Talia, p. 95

The salt air brushes against my face and I’m reminded of that day years ago.  We hadn’t spoken.  I don’t even think he knew I had come to the docks.  Arrangements had been made, passage paid for and silences bought.  She thought I might want to say a farewell, but how could I?  After all that had been done, after all that had been lost.  I no longer knew who he was.  And yet I still found myself standing there on the cold morning air, waiting, watching.  They finished loading, ropes were cast off, and the ship slowly began to drift.  Only then did he step to the rail to look out over all he had left behind.  Was it sadness I saw, or anger?  Regret and disappointment over what might have been?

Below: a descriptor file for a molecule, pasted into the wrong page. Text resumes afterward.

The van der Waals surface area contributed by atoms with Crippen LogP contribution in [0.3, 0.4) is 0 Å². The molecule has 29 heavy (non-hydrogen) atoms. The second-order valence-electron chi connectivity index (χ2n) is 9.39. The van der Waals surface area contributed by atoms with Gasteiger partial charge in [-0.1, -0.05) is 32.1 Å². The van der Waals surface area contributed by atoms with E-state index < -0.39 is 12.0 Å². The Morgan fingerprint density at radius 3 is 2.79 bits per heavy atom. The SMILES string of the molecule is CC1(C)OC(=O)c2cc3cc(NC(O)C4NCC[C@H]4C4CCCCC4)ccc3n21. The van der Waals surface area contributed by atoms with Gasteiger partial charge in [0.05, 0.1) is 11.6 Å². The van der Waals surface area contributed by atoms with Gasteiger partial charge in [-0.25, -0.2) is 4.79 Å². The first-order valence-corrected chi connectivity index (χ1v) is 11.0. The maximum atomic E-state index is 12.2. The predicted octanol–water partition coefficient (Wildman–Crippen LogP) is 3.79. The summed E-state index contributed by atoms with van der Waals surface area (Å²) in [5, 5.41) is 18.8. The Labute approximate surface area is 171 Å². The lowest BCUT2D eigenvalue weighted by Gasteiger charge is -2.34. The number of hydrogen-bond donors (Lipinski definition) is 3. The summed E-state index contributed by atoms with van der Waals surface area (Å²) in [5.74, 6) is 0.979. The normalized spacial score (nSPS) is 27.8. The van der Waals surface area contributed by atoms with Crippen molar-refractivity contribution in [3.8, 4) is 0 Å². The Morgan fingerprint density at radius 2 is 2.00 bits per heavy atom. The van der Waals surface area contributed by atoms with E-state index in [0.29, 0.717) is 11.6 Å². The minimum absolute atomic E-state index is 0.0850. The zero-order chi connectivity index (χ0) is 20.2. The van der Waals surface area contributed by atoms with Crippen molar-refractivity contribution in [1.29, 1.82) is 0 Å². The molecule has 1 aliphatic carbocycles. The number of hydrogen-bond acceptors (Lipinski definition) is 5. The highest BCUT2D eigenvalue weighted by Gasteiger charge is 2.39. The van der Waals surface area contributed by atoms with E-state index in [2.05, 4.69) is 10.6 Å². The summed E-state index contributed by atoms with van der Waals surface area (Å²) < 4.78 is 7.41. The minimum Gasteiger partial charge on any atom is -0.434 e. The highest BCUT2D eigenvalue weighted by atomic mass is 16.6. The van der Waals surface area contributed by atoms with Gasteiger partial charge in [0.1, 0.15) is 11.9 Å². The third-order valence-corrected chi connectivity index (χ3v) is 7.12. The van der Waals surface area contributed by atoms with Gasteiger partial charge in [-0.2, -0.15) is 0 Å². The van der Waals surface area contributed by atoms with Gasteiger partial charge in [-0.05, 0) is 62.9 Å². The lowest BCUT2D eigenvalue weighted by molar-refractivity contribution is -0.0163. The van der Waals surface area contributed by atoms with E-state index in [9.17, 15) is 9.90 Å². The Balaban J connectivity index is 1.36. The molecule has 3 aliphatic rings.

I stepped from the shadows and pulled back the hood of my cloak.  I know he saw me then, for his face did change to surprise.  He started, and moved along the rail as if he could cross the distance, the gulf that had opened between us.  At the edge he stretched out his hand, pleading.  I shook my head and that was the last I ever saw of him, for I had turned my back and walked away.  Tears dried on my cheeks leaving a salt that had nothing to do with the sea.

Since then I have found the sea to be a lonely place.  Why I tried to seek him out after all these years I do not know.  There was a trail, for a time, and I clung to that false hope.  But it ended too. A vessel set out to chart the western seas… no port of any size had record of it returning.  He is truly lost.


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